This is the reflection on a realization that a thought is just a metaphor which is itself a metaphor, and so on. A thought about an object is not the same as the object that the thought is about.
It's recursive and maddening, a strange loop that provokes acceleration of thought.
Care in choosing metaphors can create a new mental structure that can upswing creativity, insight, or peaceful inner conflict resolution. This is made easier by the fact that the metaphor chosen doesn't have to be apt. In fact, sometimes choosing randomly is best. Then create a fit. The results may be bizarre.
It is a chest of drawers and each drawer holds many things, but if you open a drawer looking for a button there will be a button inside, and if there never was a button before it will be a button different from any other button. Perhaps pressing that button will make something interesting happen. And if looking in a drawer we find ouselves inside an artist making a sketch, and each drawer looks at each subject differently.
And so, with a vivid example of a randomly chosen metaphor being so modified, we turn to the effect of the process on the mind of the person performing the mental gymnastics. We will find that around several of the ideas that we ran across in the example a shortening of mental distance, an ability newly awakened to skip more quickly through frames of reference. The more this is practiced, the more speed and flexibility is gained, until a speed limit is introduced, usually by a fear of insanity.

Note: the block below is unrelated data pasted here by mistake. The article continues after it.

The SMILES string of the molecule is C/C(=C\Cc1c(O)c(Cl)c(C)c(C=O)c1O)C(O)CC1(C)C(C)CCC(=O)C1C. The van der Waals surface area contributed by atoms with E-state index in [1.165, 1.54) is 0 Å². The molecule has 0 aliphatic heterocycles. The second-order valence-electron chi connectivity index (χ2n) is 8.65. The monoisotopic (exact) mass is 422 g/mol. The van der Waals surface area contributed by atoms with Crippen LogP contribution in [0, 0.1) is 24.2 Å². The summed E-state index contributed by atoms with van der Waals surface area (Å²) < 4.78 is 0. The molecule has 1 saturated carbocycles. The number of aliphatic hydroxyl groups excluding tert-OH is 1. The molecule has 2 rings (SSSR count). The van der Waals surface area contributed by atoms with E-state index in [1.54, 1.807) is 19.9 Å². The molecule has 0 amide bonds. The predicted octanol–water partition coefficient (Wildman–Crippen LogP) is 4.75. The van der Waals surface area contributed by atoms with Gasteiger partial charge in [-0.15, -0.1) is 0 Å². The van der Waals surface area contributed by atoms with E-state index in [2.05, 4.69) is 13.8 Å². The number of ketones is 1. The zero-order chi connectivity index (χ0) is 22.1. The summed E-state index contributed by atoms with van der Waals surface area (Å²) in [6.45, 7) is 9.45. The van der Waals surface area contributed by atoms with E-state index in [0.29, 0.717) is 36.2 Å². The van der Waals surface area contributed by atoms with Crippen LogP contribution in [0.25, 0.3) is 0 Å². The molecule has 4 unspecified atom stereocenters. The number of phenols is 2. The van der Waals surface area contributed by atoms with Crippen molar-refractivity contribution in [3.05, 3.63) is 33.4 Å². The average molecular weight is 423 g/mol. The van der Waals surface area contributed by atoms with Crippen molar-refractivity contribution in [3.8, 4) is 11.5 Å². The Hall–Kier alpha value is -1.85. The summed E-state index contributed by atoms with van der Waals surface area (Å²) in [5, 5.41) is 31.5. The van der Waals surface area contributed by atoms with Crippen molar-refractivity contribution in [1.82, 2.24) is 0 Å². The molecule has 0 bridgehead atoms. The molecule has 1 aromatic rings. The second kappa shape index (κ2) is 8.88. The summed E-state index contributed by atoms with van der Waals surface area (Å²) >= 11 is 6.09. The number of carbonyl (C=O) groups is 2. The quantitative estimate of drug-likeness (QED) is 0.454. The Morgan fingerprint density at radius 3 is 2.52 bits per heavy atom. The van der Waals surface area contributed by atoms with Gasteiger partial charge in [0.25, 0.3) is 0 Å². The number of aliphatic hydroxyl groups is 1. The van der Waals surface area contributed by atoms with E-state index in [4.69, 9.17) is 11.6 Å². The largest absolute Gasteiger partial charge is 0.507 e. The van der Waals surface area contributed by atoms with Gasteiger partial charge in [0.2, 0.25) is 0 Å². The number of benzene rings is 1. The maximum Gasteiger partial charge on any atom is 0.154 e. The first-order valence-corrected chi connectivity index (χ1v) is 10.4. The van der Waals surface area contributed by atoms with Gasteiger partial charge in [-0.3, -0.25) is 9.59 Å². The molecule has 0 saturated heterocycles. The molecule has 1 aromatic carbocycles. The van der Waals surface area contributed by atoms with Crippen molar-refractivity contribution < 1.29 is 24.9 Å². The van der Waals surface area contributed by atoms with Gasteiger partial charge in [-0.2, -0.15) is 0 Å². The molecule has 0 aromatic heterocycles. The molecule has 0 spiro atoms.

The mind has now sped past the ability of the conscious mind to monitor and report on the coherence of its own thought.
Attempts at regulation at this point are considered largely futile, although the effects produced by the mind's attempts at control can vary over many degrees of instructiveness, and indeed cause many fairly spectacular instances of bizarre ideation, cognitive dissonance, etc.
Crucial to keep in mind at this point is that fear is the fuel of insanity, and it is fear that motivates the attempts to impose an illusion of control. Profound acceptance of lack of mental control may prove to be the wisest course here.
The slippage (again a metaphor, and one having to do with direct sensation) that occurs at the point of surrender to the sense that trying to impose control is worse than futile can be a very relaxing experience. This is akin to the relaxation a drowning victim feels in the last stages before death.
This last statement is a simile, which is similar to a metaphor, but is a comparison rather then an attempt to directly map ideas. Similes are fuzzy teddy bears. Metaphors are like rabid grizzly bears. One is nice to have to comfort you when you are young. The other can get out of hand and terrorize small indian villages before dropping dead in a pool of it's own saliva. On that point you will ponder.